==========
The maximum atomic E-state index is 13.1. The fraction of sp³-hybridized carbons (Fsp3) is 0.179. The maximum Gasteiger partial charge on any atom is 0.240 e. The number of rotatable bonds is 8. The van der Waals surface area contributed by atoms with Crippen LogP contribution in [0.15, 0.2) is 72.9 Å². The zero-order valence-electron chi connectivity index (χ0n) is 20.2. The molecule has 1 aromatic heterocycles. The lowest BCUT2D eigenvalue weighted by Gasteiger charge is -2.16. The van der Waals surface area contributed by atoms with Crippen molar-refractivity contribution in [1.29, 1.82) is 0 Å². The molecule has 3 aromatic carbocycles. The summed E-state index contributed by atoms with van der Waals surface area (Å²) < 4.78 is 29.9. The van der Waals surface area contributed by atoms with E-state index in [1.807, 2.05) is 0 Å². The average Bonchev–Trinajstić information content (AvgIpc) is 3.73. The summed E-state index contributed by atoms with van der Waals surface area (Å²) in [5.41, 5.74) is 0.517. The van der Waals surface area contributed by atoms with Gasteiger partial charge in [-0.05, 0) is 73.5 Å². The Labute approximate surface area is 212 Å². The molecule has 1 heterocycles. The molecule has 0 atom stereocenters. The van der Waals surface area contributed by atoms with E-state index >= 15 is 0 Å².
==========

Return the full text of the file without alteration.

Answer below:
The maximum atomic E-state index is 13.1. The fraction of sp³-hybridized carbons (Fsp3) is 0.179. The maximum Gasteiger partial charge on any atom is 0.240 e. The number of rotatable bonds is 8. The van der Waals surface area contributed by atoms with Crippen LogP contribution in [0.15, 0.2) is 72.9 Å². The zero-order valence-electron chi connectivity index (χ0n) is 20.2. The molecule has 1 aromatic heterocycles. The lowest BCUT2D eigenvalue weighted by Gasteiger charge is -2.16. The van der Waals surface area contributed by atoms with Crippen molar-refractivity contribution in [1.29, 1.82) is 0 Å². The molecule has 3 aromatic carbocycles. The summed E-state index contributed by atoms with van der Waals surface area (Å²) < 4.78 is 29.9. The van der Waals surface area contributed by atoms with E-state index in [1.807, 2.05) is 0 Å². The average Bonchev–Trinajstić information content (AvgIpc) is 3.73. The summed E-state index contributed by atoms with van der Waals surface area (Å²) in [5.41, 5.74) is 0.517. The van der Waals surface area contributed by atoms with Gasteiger partial charge in [-0.05, 0) is 73.5 Å². The Labute approximate surface area is 212 Å². The molecule has 1 heterocycles. The molecule has 0 atom stereocenters. The van der Waals surface area contributed by atoms with E-state index >= 15 is 0 Å².